Opinion polls are increasingly common; UK Polling Report lists 125 polls for both the 1974 elections combined, between 1970 and 1974, while the same website lists 1868 for the 2015 election, with still 67 days to go. However opinion polls only report the vote share implied by the surveying of the pollster; while undoubtedly vote share will influence election outcomes, anomalies are still possible. For example, in February 1974 the Conservatives won more votes yet fewer seats than Labour, an outcome it is reported the Tories are preparing for this time around.
Seats matter more, and trends vary across the country for the different parties; many Tory heartlands are supposedly at threat from Ukip, while Labour’s Scottish seats appear lost to the SNP. Constituency polling, led it seems by Lord Ashcroft since 2010, is viewed as the way forward. Despite this, traditional nationwide polls continue to attract attention – not least the current neck-and-neck nature of Labour and the Tories. Can we glean anything from such polling?
Is there any kind of relationship between how much a party is polling, and how many seats they can expect to get? There naturally is, but the more pertinent question is how strong and robust is that relationship over the years? We focus on polls since 1970, hence 10 elections and 8,253 polls. We include information on the time horizon until the election (number of days), the political party (in case of any biases), and consider any kind of incumbency effect, and we interact all these variables together in a linear regression model in order to see whether the resulting model had any explanatory power. Surprisingly enough, it manages to account for almost 90% of variation in seats won, and I’m happy to provide any interested party with the regression output (I’m working on tidying up a more general set of code for this).
A few plots to help:
Firstly this is a cross plot between actual opinion poll shares and election outcomes in terms of seats – the black circles signify such points. They show the Lib-Dem cluster below 100, and the Labour/Tory cluster spread between 200 and 400. It suggests something of a non-linear relationship in the Labour/Tory cluster, since polling shares in the 50s are consistent with seat totals of 300 and 400. The red apparent scribbles are the fitted values, or predicted values, from our linear regression model. They show that within the sample, to some extent, the two clusters are captured. Clearly improvements are possible, but it’s a reasonable model to begin with.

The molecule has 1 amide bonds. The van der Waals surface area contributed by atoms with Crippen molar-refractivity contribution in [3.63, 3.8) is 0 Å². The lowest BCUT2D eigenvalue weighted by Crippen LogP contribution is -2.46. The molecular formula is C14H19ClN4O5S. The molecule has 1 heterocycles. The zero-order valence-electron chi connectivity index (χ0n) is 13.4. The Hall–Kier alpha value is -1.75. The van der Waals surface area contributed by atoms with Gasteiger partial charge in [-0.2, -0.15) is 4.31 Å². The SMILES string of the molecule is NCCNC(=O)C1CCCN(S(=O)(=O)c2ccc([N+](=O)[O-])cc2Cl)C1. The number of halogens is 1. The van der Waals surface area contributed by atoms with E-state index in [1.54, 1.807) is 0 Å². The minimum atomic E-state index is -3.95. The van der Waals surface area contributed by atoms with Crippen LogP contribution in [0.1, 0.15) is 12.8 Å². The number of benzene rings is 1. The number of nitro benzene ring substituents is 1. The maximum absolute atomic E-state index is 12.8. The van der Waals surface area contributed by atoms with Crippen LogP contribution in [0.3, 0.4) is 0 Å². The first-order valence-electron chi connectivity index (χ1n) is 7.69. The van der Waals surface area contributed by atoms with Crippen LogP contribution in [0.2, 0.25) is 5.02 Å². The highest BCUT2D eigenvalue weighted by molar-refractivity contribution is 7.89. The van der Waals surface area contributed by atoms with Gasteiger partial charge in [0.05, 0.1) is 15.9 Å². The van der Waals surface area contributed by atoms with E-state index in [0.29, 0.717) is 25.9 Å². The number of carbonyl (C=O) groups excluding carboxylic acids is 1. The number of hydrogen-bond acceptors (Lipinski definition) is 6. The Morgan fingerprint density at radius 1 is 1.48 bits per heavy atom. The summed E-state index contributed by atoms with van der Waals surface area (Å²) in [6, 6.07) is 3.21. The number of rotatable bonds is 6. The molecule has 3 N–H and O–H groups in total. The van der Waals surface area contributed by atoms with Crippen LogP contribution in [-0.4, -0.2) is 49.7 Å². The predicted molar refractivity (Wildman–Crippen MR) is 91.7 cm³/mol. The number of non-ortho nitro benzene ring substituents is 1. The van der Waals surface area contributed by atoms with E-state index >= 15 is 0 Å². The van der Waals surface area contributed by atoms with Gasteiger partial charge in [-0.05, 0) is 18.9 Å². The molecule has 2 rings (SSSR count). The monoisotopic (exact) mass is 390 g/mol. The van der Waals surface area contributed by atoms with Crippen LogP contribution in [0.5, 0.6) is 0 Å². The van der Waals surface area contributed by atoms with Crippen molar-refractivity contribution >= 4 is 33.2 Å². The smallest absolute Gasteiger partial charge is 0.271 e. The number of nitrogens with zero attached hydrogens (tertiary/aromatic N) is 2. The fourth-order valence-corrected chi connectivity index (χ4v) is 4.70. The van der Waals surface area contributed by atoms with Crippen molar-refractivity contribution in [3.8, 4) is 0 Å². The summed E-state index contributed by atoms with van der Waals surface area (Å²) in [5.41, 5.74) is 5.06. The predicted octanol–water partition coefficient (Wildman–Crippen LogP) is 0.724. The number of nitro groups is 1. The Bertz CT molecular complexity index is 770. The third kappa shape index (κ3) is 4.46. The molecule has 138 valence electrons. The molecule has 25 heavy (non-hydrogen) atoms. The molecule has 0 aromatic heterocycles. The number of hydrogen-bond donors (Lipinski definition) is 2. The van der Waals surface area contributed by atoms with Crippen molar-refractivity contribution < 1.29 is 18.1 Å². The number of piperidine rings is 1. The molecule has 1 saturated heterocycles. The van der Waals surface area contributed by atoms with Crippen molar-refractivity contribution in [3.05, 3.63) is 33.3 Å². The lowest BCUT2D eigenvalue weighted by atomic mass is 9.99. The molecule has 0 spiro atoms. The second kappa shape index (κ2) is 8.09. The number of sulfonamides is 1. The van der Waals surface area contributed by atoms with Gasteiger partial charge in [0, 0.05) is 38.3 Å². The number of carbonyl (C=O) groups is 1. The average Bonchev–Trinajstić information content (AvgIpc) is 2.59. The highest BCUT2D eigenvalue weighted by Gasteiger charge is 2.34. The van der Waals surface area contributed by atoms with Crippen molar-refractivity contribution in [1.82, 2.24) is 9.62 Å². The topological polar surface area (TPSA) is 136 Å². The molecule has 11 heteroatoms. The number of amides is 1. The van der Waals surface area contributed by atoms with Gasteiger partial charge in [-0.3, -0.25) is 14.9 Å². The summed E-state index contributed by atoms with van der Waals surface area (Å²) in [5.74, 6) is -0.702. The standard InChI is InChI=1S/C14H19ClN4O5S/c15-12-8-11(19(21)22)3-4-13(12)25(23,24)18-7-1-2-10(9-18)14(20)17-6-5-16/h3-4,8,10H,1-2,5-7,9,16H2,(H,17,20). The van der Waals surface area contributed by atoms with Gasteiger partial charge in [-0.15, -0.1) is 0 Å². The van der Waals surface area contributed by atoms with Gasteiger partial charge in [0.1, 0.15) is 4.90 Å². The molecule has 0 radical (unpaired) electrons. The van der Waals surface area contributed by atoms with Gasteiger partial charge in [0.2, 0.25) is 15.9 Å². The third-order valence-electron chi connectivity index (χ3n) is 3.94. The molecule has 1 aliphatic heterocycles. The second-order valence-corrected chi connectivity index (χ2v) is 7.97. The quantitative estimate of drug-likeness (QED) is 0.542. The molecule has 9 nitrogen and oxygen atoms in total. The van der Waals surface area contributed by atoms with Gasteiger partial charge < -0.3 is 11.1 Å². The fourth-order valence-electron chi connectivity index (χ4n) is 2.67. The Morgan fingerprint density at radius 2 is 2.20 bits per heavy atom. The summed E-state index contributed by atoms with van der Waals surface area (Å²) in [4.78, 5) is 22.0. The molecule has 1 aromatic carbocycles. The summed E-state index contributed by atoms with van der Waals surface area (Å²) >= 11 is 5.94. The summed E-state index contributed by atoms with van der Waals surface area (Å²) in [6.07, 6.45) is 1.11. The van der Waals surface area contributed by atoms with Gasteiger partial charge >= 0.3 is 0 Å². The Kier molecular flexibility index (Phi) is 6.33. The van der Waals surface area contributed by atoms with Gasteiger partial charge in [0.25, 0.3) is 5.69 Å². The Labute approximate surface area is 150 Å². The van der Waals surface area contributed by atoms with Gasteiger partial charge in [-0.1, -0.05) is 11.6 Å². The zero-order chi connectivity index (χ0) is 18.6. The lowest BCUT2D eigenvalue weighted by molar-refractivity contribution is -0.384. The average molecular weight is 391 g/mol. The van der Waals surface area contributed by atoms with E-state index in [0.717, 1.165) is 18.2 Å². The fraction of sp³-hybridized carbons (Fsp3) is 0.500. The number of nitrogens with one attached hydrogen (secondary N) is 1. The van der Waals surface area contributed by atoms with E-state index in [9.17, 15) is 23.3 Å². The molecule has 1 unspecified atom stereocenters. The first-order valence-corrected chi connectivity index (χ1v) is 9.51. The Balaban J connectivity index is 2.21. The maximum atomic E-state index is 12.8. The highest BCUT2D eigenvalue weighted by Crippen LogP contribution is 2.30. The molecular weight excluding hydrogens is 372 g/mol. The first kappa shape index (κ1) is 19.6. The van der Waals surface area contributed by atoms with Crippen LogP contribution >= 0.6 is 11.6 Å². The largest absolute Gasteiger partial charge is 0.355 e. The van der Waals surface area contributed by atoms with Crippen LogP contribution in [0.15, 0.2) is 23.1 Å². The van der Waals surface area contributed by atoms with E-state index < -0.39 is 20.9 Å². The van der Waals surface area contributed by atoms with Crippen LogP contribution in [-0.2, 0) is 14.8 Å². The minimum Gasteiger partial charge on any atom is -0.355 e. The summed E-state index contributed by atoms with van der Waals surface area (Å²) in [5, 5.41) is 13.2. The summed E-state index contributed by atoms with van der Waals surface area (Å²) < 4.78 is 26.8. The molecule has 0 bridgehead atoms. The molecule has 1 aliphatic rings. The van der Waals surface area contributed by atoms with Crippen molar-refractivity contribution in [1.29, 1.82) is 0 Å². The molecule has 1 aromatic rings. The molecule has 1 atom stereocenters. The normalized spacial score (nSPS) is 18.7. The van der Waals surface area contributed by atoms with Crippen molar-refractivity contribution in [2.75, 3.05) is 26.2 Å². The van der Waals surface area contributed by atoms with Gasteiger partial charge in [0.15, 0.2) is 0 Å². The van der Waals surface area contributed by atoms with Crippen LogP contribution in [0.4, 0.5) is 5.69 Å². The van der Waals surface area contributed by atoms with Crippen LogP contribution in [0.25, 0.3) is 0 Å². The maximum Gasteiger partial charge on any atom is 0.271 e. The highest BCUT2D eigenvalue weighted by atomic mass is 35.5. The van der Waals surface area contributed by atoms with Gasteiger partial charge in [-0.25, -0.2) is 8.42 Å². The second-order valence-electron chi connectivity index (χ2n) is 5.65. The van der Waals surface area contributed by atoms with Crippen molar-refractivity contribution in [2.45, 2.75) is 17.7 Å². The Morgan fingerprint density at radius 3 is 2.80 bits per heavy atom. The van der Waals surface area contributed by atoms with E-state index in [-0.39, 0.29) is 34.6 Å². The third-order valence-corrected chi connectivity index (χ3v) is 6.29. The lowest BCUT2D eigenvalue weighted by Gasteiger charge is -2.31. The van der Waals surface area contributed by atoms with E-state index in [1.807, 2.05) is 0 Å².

How did the model fare in 2010? Here’s the implied seat forecasts from each poll against the actual seat totals:
Note this is the same model estimated over all polls prior to the 2005 election – any poll for the 2010 election is excluded in order that this is actually a forecasting exercise rather than an in-sample fitting exercise. The resulting forecasts for seats are quite surprising in that Labour were forecast as the election neared to get more seats. This appears to be the incumbency effect, which is strongly significant in the regression model. On average, forecast errors were about 11 seats for this election, but clearly biased up for Labour, and down for the Tories and Lib Dems. The same was true, but on a smaller scale, in 2005.
What does all of this mean for 2015? It’s harder to tell whether there’s an incumbency effect since there is no comparable full coalition term; the model automatically attributes this to the Conservatives. The forecasts look like:
Hence unlike much of the current media narrative (e.g here, here), this very simple model appears to point towards the Tories not just being the largest party in a hung parliament, but potentially winning a majority; the most recent polls indicate based on historical data that the Tories will win somewhere between 280 and 300 seats, but Labour only 220-240. Could the incumbency effect be too strong here, as it appears to have been in forecasts in 2010?
There are no Ukip forecasts since there is no recent historical precedent for Ukip, hence no data upon which to base a forecast. We could apply the model, estimated over Lib-Dem historical performance, to Ukip, but there’s only so far one should take a very basic statistical model such as this. On the most important question of most seats between Labour and the Tories, it has already provided a thought provoking forecast.